The ammonia is fed into the reactor at [latex]100 mol/s[/latex] and the oxygen enters at [latex]200 mol/s[/latex]. Assuming the limiting reactant is completely consumed, what is the enthalpy change for this reaction?


Step 1: Find the limiting reactant by finding the smallest reactant extent if all of a reactant is consumed.

[latex]\text{if } N\!H_{3} \text{ is limiting: } \xi=\frac{100mol/s}{4}=25\frac{mol}{s}[/latex]

[latex]\text{if } O_{2} \text{ is limiting: } \xi=\frac{200mol/s}{5}=40\frac{mol}{s}[/latex]

[latex]N\!H_{3}[/latex] being the limiting reagent yields the smaller reaction extent, therefore [latex]N\!H_{3}[/latex] is the limiting reagent. The reaction extent is [latex]25\frac{mol}{s}[/latex].

Step 2: Multiply the reaction extent by the [latex]\Delta\hat{H}^{\circ}_{r} = -904.7 \frac{kJ}{molNH_{3}}[/latex] to obtain [latex]\Delta \dot{H}_{r}[/latex]

[latex]\Delta \dot{H}_{r}=\xi*\Delta\hat{H}^{\circ}_{r}[/latex]
[latex]\Delta \dot{H}_{r}=25\frac{mol}{s}*-904.7\frac{kJ}{mol}[/latex]
[latex]\Delta \dot{H}_{r}=-22620 \frac{kJ}{s}[/latex]



Hess’s Law

Some reactions may be difficult to reproduce in a laboratory setting. Instead, for analyzing a certain overall reaction, we may break the reaction down in multiple steps:

For example, say we want to find the standard heat of reaction for the following hypothetical reaction:

[latex]A + 0.5 B → C[/latex]

If this reaction is difficult to carry out in a laboratory, we might break it up into 2 reactions, that are easier to carry out and where we can determine specified standard heats of reaction:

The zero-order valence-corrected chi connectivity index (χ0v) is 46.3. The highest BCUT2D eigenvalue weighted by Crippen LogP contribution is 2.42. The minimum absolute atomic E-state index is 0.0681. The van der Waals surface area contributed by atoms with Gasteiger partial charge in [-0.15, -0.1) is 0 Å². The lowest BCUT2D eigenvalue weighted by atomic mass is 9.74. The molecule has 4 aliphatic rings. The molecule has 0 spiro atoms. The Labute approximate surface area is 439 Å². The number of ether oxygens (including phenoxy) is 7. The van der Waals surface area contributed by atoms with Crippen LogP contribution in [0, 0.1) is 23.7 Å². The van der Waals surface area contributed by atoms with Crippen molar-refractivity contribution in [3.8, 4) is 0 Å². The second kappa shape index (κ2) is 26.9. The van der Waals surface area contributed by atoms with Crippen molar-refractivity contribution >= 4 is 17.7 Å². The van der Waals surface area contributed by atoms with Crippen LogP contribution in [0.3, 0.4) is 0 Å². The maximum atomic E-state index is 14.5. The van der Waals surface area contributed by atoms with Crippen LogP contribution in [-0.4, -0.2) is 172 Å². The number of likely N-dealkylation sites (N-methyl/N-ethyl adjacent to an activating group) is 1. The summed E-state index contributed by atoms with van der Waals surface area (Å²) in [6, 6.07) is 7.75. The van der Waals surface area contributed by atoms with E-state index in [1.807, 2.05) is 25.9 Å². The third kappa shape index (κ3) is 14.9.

Reaction 1: [latex]A + B → D[/latex] with [latex]\Delta H^{\circ}_{rxn1}[/latex]

Reaction 2: [latex]C + 0.5 B → D[/latex] with [latex]\Delta H^{\circ}_{rxn2}[/latex]

We can combine reactions 1 and 2 to obtain our desired reaction by subtracting reaction 2 from reaction 1:

[latex]Reaction 1 - Reaction 2[/latex]

[latex](A + B) - (C + 0.5 B) → D - D[/latex]

[latex]A + 0.5 B - C →[/latex]

We obtain our desired reaction:

[latex]A + 0.5 B → C[/latex]

Therefore, the heat of reaction of the desired reaction will be:

[latex]\Delta H^{\circ} = \Delta H^{\circ}_{rxn1} - \Delta H^{\circ}_{rxn2}[/latex]

Exercise: Hess’s Law

Consider the formation of chlorine trifluoride from chlorine monofluoride and fluorine:

[latex]ClF(g) + F_{2}(g) → ClF_{3}(g)[/latex]

[latex]\Delta H^{\circ} = ?[/latex]

Data on the following reactions are available:

Number Reaction [latex]\Delta H^{\circ}[/latex] (kJ)
1 [latex]2OF_{2}(g) → O_{2}(g) + 2F_{2}(g)[/latex] -49.4
2 [latex]2ClF(g) + O_{2}(g) → Cl_{2}O(g) + OF_{2}(g)[/latex] 214.0
3 [latex]ClF_{3}(g) + O_{2}(g) → \frac{1}{2} Cl_{2}O(g) + \frac{3}{2}OF_{2}(g)[/latex] 236.2

What is the [latex]\Delta H^{\circ}[/latex] for the desired reaction?